If the Food and Drug Administration has its way, false or deceptive claims on cannabidiol (CBD) labels will be under greater scrutiny in the near future. An April 2 announcement by FDA Commissioner Scott Gottlieb sought to re-emphasize the regulatory agency's role in protecting consumers from fraudulent or unproven product claims.
With consumer interest growing in products derived from cannabis (Cannabis sativa L.) and its components, including cannabidiol (CBD), the FDA acted to preserve its authority over cannabis derivatives that are marketed as dietary supplements, medications, animal foods and drugs, conventional foods, cosmetics and other related products.
One day later, in a separate but related development, Commissioner Gottlieb expressed his concern over major retailers such as CVS and Walgreens selling CBD-infused topical products like salves and creams in their stores. CNBC reported that Gottlieb, speaking at a House Appropriations Committee hearing, said he's uneasy because the retailers may "market CBD products for some uses where the claims seem to be potentially over the line, for the treatment of pain for example."
FDA action plan
Gottlieb's April 2 statement served to launch a new FDA framework for overseeing the "lawful marketing" of cannabis and cannabis-derived products. The plan would include:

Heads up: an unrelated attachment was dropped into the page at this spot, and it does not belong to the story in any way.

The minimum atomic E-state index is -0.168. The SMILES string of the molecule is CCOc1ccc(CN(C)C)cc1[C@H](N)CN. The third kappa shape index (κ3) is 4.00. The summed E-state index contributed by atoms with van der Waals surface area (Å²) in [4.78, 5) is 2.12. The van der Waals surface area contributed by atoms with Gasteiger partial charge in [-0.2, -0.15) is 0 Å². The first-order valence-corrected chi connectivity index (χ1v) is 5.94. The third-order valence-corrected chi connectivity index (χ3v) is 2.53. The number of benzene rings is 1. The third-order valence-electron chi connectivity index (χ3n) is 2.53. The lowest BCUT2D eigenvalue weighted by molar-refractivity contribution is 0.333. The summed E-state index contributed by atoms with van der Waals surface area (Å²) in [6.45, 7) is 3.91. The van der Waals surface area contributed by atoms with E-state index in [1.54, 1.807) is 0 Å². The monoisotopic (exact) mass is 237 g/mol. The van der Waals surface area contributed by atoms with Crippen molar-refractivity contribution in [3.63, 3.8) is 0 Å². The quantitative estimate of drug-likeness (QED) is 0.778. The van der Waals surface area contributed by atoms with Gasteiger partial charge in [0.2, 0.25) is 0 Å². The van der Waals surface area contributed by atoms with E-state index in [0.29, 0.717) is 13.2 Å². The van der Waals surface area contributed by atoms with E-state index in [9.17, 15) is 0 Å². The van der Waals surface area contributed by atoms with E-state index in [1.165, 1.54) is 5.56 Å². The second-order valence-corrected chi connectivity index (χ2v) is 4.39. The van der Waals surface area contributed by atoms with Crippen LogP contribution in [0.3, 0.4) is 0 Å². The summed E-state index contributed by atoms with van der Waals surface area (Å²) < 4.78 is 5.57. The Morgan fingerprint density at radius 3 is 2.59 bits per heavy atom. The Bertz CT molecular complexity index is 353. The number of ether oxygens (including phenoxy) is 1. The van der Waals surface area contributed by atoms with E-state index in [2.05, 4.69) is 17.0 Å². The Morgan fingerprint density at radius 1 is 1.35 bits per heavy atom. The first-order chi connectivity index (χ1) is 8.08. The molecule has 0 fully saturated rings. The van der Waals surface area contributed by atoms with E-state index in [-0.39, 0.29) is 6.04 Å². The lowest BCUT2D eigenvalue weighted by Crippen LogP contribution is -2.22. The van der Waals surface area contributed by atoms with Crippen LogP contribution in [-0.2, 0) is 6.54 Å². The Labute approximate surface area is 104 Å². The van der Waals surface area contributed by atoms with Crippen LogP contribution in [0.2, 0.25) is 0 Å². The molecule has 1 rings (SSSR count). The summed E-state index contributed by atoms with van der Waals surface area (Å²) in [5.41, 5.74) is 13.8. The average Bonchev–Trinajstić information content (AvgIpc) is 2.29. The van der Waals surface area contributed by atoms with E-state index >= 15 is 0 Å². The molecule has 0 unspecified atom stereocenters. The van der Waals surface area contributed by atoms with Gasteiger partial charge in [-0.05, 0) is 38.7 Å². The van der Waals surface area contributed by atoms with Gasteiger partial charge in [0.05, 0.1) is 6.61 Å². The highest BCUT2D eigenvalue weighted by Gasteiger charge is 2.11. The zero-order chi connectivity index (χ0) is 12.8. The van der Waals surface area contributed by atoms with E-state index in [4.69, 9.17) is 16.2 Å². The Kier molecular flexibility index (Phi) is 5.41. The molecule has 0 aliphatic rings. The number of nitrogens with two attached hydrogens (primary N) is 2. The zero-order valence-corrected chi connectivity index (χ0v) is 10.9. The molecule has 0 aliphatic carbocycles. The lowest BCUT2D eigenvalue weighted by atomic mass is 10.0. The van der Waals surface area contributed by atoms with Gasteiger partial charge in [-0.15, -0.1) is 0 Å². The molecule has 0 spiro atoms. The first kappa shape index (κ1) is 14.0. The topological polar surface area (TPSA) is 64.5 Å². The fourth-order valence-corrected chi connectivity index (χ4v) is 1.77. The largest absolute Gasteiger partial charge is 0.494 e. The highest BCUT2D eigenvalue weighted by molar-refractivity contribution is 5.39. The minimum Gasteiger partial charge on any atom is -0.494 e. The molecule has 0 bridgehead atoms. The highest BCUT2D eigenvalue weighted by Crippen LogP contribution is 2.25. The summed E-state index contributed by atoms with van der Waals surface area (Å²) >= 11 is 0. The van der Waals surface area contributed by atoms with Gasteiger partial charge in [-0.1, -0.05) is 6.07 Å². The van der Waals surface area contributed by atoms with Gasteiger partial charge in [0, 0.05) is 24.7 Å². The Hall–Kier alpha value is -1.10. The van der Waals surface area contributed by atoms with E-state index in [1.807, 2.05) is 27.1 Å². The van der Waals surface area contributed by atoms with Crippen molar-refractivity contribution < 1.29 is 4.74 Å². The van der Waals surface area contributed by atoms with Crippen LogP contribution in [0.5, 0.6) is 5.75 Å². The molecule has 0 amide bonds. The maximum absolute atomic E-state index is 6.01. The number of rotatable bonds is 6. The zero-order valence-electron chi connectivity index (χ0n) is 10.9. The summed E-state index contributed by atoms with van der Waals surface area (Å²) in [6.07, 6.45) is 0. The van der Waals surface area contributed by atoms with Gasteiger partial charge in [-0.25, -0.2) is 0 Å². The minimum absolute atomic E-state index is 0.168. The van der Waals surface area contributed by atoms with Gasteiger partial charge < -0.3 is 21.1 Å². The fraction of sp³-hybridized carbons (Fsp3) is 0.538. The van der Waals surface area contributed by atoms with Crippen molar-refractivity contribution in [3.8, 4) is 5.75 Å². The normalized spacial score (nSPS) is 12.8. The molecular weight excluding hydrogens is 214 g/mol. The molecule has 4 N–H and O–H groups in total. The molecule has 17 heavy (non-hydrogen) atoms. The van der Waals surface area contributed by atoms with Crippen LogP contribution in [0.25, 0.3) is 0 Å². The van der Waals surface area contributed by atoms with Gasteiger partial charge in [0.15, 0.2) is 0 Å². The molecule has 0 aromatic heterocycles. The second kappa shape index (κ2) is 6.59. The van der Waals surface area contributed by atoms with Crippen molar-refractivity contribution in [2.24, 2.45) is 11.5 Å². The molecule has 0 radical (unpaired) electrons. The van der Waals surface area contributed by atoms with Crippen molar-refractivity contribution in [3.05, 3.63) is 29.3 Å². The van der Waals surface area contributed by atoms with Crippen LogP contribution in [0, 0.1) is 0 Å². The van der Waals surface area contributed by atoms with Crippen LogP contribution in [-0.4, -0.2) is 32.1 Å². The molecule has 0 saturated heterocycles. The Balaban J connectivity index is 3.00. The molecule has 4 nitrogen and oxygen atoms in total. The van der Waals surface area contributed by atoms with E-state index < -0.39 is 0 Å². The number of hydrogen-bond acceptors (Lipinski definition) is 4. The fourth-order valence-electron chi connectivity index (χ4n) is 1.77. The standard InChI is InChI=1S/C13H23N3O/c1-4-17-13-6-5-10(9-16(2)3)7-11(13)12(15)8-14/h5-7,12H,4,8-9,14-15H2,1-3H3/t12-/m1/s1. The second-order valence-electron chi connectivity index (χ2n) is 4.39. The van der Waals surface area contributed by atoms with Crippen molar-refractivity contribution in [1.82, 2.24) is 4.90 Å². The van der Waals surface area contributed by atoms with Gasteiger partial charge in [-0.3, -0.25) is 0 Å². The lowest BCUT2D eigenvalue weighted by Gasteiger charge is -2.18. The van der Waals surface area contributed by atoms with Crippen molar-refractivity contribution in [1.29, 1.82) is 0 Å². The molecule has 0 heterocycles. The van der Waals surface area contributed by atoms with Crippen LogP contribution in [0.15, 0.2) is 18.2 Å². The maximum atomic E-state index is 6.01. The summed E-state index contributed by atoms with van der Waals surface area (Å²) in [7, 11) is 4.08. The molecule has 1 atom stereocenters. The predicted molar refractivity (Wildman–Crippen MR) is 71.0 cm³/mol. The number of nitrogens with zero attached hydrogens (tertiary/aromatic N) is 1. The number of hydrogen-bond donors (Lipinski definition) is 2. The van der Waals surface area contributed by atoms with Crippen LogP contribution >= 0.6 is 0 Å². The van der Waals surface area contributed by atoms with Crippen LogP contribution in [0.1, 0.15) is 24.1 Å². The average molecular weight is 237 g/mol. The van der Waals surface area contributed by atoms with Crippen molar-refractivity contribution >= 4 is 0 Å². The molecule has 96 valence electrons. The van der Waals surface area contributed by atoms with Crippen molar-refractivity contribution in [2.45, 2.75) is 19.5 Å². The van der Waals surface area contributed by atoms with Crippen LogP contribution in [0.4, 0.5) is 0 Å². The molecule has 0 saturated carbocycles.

- A May 31 hearing seeking public comment and giving stakeholders an opportunity to share their experiences and challenges with these products, including information and views concerning product safety.
- Establishment of a high-level internal agency working group intended to discuss potential pathways for dietary supplements and/or conventional foods containing CBD to be brought to market, specifically what statutory or regulatory changes might be needed and what the impact of such marketing would be on the public health.
- FDA website updates which would include answers to frequently asked questions on the subject of cannabis products, to assist consumers in understanding how FDA requirements apply to these products.
- Multiple warning letters being sent to companies marketing CBD products with "egregious and unfounded claims that are aimed at vulnerable populations."
The industry responds
Cannabis-focused marketers like Leafly have already started taking action, encouraging consumers to make their opinions known to the FDA at the upcoming public hearing. Leafly said the FDA would be seeking feedback on three specific aspects of CBD and infused products: health and safety risks; manufacturing and product quality; and marketing, labeling and sales.
If you're working to ensure your cannabis and cannabis-derived products stay up-to-date with changing regulations, a good place to start is by choosing from our selection of label printers at Optimedia Labs' U.S. page and our Canadian site.